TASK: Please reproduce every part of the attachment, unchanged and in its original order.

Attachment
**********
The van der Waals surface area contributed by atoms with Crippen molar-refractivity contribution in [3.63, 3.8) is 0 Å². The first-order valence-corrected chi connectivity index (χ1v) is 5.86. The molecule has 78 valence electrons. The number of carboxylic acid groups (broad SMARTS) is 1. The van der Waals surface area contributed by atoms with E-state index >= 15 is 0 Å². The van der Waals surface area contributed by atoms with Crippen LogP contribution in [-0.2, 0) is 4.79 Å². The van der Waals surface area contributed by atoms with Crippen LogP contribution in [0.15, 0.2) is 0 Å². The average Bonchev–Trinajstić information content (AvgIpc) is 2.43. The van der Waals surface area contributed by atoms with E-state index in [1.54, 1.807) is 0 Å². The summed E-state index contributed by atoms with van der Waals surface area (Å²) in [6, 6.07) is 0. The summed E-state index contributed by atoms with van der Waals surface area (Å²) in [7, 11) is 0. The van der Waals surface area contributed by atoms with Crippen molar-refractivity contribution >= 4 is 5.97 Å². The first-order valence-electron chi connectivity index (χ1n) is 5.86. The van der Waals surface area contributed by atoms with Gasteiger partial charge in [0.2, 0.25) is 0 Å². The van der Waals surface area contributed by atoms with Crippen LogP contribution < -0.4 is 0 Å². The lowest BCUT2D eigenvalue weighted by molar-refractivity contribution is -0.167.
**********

The van der Waals surface area contributed by atoms with Crippen molar-refractivity contribution in [3.63, 3.8) is 0 Å². The first-order valence-corrected chi connectivity index (χ1v) is 5.86. The molecule has 78 valence electrons. The number of carboxylic acid groups (broad SMARTS) is 1. The van der Waals surface area contributed by atoms with E-state index >= 15 is 0 Å². The van der Waals surface area contributed by atoms with Crippen LogP contribution in [-0.2, 0) is 4.79 Å². The van der Waals surface area contributed by atoms with Crippen LogP contribution in [0.15, 0.2) is 0 Å². The average Bonchev–Trinajstić information content (AvgIpc) is 2.43. The van der Waals surface area contributed by atoms with E-state index in [1.54, 1.807) is 0 Å². The summed E-state index contributed by atoms with van der Waals surface area (Å²) in [6, 6.07) is 0. The summed E-state index contributed by atoms with van der Waals surface area (Å²) in [7, 11) is 0. The van der Waals surface area contributed by atoms with Crippen molar-refractivity contribution >= 4 is 5.97 Å². The first-order valence-electron chi connectivity index (χ1n) is 5.86. The van der Waals surface area contributed by atoms with Gasteiger partial charge in [0.2, 0.25) is 0 Å². The van der Waals surface area contributed by atoms with Crippen LogP contribution < -0.4 is 0 Å². The lowest BCUT2D eigenvalue weighted by molar-refractivity contribution is -0.167.